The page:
Stuffed lion makes impressive greeting at Melbourne auction
Author: Richard Brewster | Posted: 24th October, 2018
A full size male African lion – apparently stuffed during the 1950s and that may well have come from the Melbourne Zoo – greets visitors to Kim’s Auctions auction rooms for the forthcoming sale at 327-329 Warrigal Road, Burwood.
The auction, from 11am Sunday October 28, contains several massive items including two large 19th century French glazed green garden pots and an impressive two-metre high bronze urn.
Impressive is a Tang Dynasty (980-1240 BP) terracotta camel and official, while an 18th century hand painted black lacquered fully carved mother of pearl chess table has to be seen to be believed.
On close examination, the sailing ship in a glass case turns out to be the HMS Bounty 1797 – the model constructed in 1991 and displayed in the foyer of a Melbourne import company.
The Bounty was captained by William Bligh, whose crew famously mutinied in 1789 and set him and several of his loyal men adrift in a boat.
Under Bligh’s navigational guidance, the boat reached Timor some 3618 nautical miles away and he set about bringing the mutineers to justice.
Meanwhile, the rebelling crew had settled in Tahiti and on Pitcairn Island where their descendants still live today.
Honourably acquitted at the court martial inquiry into the Bounty’s loss, Bligh was later appointed the fourth Governor of New South Wales – a position he occupied from August 1806 to January 26, 1808 until conflict with entrenched settlers resulted in 400 soldiers of the New South Wales Corp marching on Government House in Sydney to arrest him in an action known as the Rum Rebellion.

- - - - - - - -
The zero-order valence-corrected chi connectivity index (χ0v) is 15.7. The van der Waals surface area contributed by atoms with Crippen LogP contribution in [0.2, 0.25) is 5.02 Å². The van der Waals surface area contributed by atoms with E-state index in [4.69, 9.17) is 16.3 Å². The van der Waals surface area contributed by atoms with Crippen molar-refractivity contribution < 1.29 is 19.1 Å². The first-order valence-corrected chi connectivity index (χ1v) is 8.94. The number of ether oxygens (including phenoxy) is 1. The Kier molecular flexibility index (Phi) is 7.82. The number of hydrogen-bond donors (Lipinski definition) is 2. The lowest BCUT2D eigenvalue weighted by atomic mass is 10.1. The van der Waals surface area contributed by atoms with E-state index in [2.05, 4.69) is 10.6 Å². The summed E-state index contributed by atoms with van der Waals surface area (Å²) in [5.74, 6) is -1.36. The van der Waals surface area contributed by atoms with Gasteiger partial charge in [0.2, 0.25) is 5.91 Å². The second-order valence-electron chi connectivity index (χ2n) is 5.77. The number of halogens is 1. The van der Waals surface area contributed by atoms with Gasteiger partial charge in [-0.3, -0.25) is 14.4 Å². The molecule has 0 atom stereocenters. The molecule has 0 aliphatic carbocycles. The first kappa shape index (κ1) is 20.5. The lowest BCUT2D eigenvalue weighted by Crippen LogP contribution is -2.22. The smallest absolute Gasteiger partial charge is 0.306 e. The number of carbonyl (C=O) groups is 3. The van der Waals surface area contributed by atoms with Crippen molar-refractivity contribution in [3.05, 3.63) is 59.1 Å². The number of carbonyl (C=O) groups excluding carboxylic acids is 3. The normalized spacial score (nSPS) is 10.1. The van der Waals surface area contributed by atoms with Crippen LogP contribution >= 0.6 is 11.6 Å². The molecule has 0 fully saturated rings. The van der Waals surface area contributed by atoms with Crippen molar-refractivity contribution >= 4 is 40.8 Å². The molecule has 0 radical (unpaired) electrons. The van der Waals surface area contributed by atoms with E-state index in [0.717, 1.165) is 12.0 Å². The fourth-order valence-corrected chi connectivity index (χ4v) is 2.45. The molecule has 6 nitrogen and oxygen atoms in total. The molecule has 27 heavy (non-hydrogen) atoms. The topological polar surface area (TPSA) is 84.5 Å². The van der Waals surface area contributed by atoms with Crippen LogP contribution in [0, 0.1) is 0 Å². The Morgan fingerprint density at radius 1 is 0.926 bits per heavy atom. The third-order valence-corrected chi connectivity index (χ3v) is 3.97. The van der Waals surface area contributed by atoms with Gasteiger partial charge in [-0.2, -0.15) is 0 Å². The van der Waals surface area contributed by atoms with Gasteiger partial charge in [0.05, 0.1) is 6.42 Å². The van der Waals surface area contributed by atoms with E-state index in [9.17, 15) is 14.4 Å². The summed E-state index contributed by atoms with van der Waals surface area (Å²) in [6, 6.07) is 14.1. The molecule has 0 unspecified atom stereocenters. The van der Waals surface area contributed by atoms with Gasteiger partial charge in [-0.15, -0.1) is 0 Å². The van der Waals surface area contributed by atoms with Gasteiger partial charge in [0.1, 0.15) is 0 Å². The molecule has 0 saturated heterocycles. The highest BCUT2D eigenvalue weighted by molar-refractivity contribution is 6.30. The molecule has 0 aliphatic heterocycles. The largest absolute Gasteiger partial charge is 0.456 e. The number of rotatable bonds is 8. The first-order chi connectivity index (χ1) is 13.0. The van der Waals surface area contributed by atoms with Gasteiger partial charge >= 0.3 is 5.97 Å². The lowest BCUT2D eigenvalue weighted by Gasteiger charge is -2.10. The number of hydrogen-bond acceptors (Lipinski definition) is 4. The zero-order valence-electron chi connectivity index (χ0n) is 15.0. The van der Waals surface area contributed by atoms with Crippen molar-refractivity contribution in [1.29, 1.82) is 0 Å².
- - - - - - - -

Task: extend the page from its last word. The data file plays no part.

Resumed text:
In 1814, Bligh was appointed vice-admiral, died three years later and is buried in the family plot at St Mary’s, Lambeth. A plaque marks Bligh’s house, one block east of the Garden Museum at 100 Lambeth Road, London, near the Imperial War Museum.
Other auction features include Charles Rolando’s (1844-1893) Landscape and an 18th century European oil painting.
Son of an artist, Rolando was born in Florence, Italy and in 1870 went to Liverpool, England where his commissions included frescoes for the Roman Catholic church.
At age 30, he married Frances, sister of portraitist George Alfred Webb, and in 1883 they left for Australia via Cape Town, South Africa.
There he won first prize in an art competition for his landscape of Table Mountain and they stayed for two years, eventually arriving in Melbourne mid-1885.
Rolando opened a studio in Grey Street, East Melbourne and was soon painting mainly landscapes of the Watts River and Gippsland Lakes country.
In 1887, he exhibited in Melbourne and major country towns a collection of 28 oil paintings and 10 water colours as well as sketches.
Suffering from chronic bronchitis, Rolando’s health was poor and on July 8, 1893 he died of pneumonia, aged 49.
Other auction highlights include an early 20th century Chinese six-panel hand carved soap stone black lacquer screen, an 1840s early Empire period salon clock, a late 19th century gramophone and a 5.3-carat fancy yellow radiant cut diamond ring.